Defending Jacob is in some ways a morality tale like "To Kill a Mockingbird." There is a trial and unlike those famous media trials played out in today's news, this one makes it clear that when there is a crime, there is no winner and no loser. There are more shades of gray than black and white. Family relationships complicate all things and our very humanity should make it clear that we all walk a tightrope of right and wrong, good and bad. There is so much to think about that I'm still pondering the insights many weeks after my listen. The author did an outstanding job of creating an engaging, adrenalin packed murder drama that's so much more than the sum of its parts. It's also a tale about how we protect ourselves from the things we are unwilling to accept.
Jacob's father and mother come to their understanding of Jacob's situation each in their own way. They stop to question themselves constantly--which is something parents are prone to do. It's natural. The many layers of their thoughts and emotions were revealed slowly with dawning realizations and stunning realism.
This is a beautifully wrought tale of our relationships with our own children and what responsibility we hold for their frailties, wrapped up in a courtroom thriller. Excellent read!
Great characters who reacted realistically to events. A deeply mysterious circumstance which kept me guessing. I wanted to step inside the story and live it with the city dwellers. Engendered a sense of wonder and awe. Masterfully crafted mystery with a sci-fi core.
I was resistant to trying this title because I always pick up on outdated technologies in a book and they don't ring true. I needn't have worried. This book is stunning and never for one second did I even realize that this wasn't present day America. Frank sticks to human nature as he explores a post-apocalyptic future, and human nature is the same generation to generation.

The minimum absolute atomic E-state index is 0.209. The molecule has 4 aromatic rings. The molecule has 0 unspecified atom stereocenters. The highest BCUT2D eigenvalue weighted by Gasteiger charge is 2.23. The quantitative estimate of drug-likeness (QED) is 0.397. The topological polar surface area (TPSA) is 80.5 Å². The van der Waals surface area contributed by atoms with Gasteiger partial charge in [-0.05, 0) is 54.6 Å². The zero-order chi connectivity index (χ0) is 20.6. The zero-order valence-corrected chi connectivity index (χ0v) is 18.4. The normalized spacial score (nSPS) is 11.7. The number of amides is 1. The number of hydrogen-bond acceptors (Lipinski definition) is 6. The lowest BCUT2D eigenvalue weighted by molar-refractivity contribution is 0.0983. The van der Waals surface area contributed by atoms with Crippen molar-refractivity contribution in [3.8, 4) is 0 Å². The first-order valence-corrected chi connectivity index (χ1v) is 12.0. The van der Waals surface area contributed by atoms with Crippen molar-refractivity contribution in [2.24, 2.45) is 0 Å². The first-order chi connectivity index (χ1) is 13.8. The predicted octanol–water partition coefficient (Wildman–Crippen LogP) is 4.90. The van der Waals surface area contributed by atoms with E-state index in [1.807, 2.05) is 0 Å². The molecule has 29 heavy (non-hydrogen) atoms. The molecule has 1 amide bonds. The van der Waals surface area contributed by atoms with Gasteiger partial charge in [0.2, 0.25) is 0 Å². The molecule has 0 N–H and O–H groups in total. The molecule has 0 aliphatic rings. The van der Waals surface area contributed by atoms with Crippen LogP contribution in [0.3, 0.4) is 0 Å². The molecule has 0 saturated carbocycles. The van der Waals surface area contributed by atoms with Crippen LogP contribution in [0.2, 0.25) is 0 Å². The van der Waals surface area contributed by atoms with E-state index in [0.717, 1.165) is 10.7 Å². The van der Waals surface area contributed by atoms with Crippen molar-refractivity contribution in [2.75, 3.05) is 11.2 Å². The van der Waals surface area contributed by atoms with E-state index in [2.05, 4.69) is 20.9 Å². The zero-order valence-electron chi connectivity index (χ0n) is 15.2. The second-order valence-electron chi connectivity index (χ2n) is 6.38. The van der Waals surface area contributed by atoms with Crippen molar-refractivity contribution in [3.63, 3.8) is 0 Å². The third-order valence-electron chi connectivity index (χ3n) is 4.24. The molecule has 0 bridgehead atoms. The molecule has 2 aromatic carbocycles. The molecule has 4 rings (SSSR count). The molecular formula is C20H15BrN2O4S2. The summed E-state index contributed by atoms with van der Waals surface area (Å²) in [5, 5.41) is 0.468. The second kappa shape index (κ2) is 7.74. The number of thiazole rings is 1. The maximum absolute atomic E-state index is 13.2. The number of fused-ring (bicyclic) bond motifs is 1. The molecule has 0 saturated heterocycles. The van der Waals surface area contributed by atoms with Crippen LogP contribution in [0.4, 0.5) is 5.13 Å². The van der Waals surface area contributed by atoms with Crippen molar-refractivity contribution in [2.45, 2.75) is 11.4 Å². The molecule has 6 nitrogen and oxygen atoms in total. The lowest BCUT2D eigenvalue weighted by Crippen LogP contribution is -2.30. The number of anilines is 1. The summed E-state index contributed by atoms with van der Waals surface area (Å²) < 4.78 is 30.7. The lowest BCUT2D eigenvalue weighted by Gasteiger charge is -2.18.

The Road by Cormac McCarthy is another view of a civilization gone awry, but with a different conclusion. Frank's account relies on the strength of human goodness to build a brighter outcome. We don't known which vision will ultimately be more realistic until the time comes.
I loved the narration of this book. Will Patton's everyman style of delivery was a perfect fit for the setting--small town USA. The characters came alive.
I felt deeply for the characters and looked forward to a conclusion which would bring them some relief from the unknown.
I'm still impressed that I read this fifty years after it was written and it was as fresh and insightful as if it had been written yesterday. That's the best compliment I can give an author. A timeless work of fiction that will leave you thinking about the past and the future and what your reaction would be to a similar emergency. A hopeful read.
I've just finished everything I can find by Chevy Stevens and this was among the best. If you like James Patterson or Gillian Flynn, you'll probably like this. A woman goes missing, stalked and hunted by a sadistic serial killer. She fights back. We all feel that justice was served and we were entertained in the process. I'd listen to anything Stevens dishes up.
I would have listened in one sitting if possible--couldn't wait to get back to it each day.
This is not fine literature but it's a fast-paced and pretty believable thriller with lots going for it. A great summer read for those, like me, who like a bit of adrenaline with their lemonade.
I've listened to all of Gillian Flynn's book and this was enjoyable and exciting. "Dark Places" is still my favorite of her books though and I'd rate that a full five stars.
Gone Girl was unique in the way the characters were revealed little by little in alternating chapters. On the surface we were introduced to a married couple who seem to be sharing the intimacies of their marries. As the book progresses it's apparent that something is wrong because the stories diverge in a way that makes it clear someone is not telling the truth. During the course of the book I could not tell who to believe, which built the drama and excitement as I tried to figure out the puzzle.